Vincent Peirani accordion
Federico Casagrande guitars
Émile Parisien saxophone
Stéphane Edouard percussion
Jocelyn Mienniel flute
One of the most celebrated romances of the late silent era, Seventh Heaven, made in 1927 by the American director Frank Borzage, is set in Paris, in Montmartre. To compose the music for this film concert, the accordionist Vincent Peirani immersed himself in the atmosphere of pre-First World War Paris. The result is a superb ode to love.
To bring out all the lyricism of this masterpiece of silent cinema, Vincent Peirani explores with his accordion the most amazing, virtuosic paths, and he is joined by three exceptionally talented musicians: Federico Casagrande (guitars), Émile Parisien (soprano sax) and Stéphane Edouard (percussion). Showing wonderful energy and brilliant in its interaction with the pictures, the quartet brings out the grandiose style of this gem of a film.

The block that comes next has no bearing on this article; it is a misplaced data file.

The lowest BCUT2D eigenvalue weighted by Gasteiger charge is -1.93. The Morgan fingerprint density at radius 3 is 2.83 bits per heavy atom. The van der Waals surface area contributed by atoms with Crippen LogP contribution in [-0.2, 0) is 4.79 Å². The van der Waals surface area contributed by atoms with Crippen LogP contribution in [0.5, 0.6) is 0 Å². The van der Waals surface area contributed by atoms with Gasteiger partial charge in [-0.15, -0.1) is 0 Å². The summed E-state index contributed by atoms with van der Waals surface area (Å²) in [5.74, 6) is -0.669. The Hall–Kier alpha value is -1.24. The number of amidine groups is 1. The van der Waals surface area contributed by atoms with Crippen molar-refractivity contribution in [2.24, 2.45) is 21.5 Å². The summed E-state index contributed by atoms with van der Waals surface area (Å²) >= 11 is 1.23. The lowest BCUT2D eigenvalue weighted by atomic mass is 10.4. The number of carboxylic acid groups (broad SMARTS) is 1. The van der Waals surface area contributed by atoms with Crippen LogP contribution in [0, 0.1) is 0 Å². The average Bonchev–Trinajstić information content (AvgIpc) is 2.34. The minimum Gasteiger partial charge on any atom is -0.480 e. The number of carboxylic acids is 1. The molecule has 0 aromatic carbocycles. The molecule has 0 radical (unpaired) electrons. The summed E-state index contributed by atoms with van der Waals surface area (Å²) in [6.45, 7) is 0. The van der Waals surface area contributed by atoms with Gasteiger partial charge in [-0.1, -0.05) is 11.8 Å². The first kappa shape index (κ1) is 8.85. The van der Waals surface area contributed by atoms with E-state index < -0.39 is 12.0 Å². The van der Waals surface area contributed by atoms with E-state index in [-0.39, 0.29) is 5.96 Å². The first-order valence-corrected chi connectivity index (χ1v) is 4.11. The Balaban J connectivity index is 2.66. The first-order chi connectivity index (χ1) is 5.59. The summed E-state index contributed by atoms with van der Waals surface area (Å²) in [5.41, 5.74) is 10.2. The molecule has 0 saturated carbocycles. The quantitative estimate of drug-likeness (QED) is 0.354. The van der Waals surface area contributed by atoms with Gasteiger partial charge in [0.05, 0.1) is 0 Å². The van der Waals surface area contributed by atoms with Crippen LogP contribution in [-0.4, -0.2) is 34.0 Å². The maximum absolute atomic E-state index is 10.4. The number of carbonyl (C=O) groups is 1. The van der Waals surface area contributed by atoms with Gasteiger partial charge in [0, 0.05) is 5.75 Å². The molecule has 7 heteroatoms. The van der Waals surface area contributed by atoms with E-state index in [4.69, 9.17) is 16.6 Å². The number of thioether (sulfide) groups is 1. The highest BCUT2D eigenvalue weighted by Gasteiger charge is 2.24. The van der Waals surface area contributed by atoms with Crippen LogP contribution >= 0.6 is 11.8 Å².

The first Academy Awards ceremony, honouring the best films of 1927 and 1928, was held in 1929. Seventh Heaven won Frank Borzage the Oscar for Best Director. Often compared for its expressionist visual style to F.W. Murnau’s Sunrise (also 1927), it is Borzage’s most famous film. Bringing together, for the first time on the silver screen, Janet Gaynor (Diane) and Charles Farrell (Chico), one of the great romantic teams in movie history, Borzage transcends the melodrama and intermingles romance with history. Tinged with a magical realism and a celestial atmosphere, Seventh Heaven is one of the most beautiful cinematographic expressions of the miracle of love.
The scene is set in Paris in 1914. Chico, a city sewer worker who dreams of being promoted to sweeping streets, meets Diane, a young woman who is ill treated by a bullying sister. Later he saves her from being arrested by claiming that she is his wife. He takes her home to his garret “near the stars”, on the seventh floor (hence the title of the film). Their bliss is shattered when Chico is called up to fight in the First World War…